By Sunday morning, the video, which had circulated among Twitter accounts with hundreds of thousands of followers, had been shared by the Columbus Division of Police, which cited the man as “a person of interest” in posts made on Twitter and Facebook.
In requesting the public’s assistance in identifying the man, CPD shared a Twitter post made by the account @DeepSouthProud, whose online bio identifies them as a member of the far-right militia group the Three Percenters, and who has a history of making racist and transphobic posts on the platform. In sharing the tweet, CPD helped advance the unverifiable claim made by @DeepSouthProud that the man in question had been observed “paying people to riot and destroy public property.” CPD declined comment via email, writing, “All we can say at this point is the case is under investigation.” A records request made by Alive, which included a request for access to internal emails related to the individual in the video, was similarly denied, with CPD again citing the information as part of an ongoing investigation.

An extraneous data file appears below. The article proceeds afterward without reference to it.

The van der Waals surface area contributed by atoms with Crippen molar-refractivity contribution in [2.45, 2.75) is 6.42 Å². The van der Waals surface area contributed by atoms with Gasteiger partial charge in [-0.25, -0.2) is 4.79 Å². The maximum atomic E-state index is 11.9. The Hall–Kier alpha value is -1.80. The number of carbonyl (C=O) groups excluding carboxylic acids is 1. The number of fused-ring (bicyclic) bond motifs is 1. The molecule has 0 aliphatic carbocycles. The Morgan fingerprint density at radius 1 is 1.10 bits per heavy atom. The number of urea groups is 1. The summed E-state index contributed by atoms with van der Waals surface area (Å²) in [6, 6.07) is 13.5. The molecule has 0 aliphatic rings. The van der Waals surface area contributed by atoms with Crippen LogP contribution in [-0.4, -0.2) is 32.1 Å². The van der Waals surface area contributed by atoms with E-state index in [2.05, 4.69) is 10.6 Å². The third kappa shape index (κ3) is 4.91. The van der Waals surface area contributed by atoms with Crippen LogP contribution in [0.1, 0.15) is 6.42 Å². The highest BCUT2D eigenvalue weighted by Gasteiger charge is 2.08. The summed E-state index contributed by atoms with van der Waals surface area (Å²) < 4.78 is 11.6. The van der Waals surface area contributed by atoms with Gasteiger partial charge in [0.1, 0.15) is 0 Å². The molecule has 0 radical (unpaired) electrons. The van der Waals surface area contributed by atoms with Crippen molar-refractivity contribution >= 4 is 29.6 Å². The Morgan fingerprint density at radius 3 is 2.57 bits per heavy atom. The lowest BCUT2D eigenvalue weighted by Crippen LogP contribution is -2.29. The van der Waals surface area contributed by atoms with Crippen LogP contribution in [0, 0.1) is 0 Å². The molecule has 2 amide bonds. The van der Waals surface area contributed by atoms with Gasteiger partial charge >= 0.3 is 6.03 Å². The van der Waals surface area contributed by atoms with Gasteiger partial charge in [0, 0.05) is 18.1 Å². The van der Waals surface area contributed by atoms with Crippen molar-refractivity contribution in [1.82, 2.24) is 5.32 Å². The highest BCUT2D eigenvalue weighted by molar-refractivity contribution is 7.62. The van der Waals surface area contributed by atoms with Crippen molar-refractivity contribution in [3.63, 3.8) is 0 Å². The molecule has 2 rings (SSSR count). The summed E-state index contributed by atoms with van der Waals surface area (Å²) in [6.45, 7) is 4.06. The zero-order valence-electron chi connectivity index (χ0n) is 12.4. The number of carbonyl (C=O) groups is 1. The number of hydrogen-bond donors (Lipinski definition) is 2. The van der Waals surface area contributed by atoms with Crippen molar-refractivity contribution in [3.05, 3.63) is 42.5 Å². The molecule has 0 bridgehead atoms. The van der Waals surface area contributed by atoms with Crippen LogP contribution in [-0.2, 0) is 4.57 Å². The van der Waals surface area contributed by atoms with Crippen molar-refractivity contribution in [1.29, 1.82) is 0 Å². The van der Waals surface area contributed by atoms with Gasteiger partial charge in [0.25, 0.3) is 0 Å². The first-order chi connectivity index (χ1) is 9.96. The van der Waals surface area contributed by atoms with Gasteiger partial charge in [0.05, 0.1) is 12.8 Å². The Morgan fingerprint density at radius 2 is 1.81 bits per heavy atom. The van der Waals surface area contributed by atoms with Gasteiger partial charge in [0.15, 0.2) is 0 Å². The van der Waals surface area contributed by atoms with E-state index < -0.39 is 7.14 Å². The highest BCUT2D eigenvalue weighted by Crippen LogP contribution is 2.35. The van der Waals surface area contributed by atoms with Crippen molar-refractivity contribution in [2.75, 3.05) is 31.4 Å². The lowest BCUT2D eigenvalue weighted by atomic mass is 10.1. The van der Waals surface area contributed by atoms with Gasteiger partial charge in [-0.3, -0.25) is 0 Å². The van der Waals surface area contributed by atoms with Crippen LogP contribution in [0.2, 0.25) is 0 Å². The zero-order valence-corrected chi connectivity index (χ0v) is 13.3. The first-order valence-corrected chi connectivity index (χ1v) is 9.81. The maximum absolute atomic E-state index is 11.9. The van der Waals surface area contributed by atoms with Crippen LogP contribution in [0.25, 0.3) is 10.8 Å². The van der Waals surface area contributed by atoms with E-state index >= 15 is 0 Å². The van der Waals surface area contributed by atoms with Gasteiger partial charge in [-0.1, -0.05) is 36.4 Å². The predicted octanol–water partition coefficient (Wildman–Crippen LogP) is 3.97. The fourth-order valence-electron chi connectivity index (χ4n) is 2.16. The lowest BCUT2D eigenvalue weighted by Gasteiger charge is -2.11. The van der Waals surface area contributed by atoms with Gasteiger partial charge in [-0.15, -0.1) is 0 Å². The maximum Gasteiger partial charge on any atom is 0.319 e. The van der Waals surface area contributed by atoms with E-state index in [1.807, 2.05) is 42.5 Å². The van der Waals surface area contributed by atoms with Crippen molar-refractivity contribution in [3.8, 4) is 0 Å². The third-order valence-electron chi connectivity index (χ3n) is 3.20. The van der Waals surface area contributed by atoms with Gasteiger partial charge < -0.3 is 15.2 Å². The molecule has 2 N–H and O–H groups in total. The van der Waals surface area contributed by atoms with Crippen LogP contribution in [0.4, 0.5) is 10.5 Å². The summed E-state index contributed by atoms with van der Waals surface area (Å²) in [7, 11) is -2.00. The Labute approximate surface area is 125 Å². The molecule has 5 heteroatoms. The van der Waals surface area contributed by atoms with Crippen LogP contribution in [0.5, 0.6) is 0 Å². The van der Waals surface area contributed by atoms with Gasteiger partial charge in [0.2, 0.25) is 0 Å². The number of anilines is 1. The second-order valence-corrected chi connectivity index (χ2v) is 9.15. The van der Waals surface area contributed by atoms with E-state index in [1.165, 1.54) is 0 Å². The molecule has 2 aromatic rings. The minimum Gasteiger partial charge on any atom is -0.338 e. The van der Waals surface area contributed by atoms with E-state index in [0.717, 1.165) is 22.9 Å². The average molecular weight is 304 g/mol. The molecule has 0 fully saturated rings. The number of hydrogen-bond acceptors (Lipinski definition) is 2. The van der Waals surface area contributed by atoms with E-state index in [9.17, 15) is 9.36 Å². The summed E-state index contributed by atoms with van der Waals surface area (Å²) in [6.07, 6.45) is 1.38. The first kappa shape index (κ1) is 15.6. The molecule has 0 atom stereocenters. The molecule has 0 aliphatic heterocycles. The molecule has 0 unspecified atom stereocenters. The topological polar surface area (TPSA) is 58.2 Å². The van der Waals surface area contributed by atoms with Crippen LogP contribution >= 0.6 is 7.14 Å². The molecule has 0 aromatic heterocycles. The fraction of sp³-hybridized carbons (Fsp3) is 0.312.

"This is a common tactic used by the Columbus Division of Police and other police departments across the country to find out more information about various incidents," said a spokesperson for the Mayor's Office. "We’ve found that some people are more comfortable reaching out via social media than in person. ... Sources are not immediately taken at their word; every claim of information is investigated."
On Monday, June 1, public interest around the video reached a fever pitch when President Donald Trump posted it on his Twitter account, adding the caption: “Anarchists, we see you!”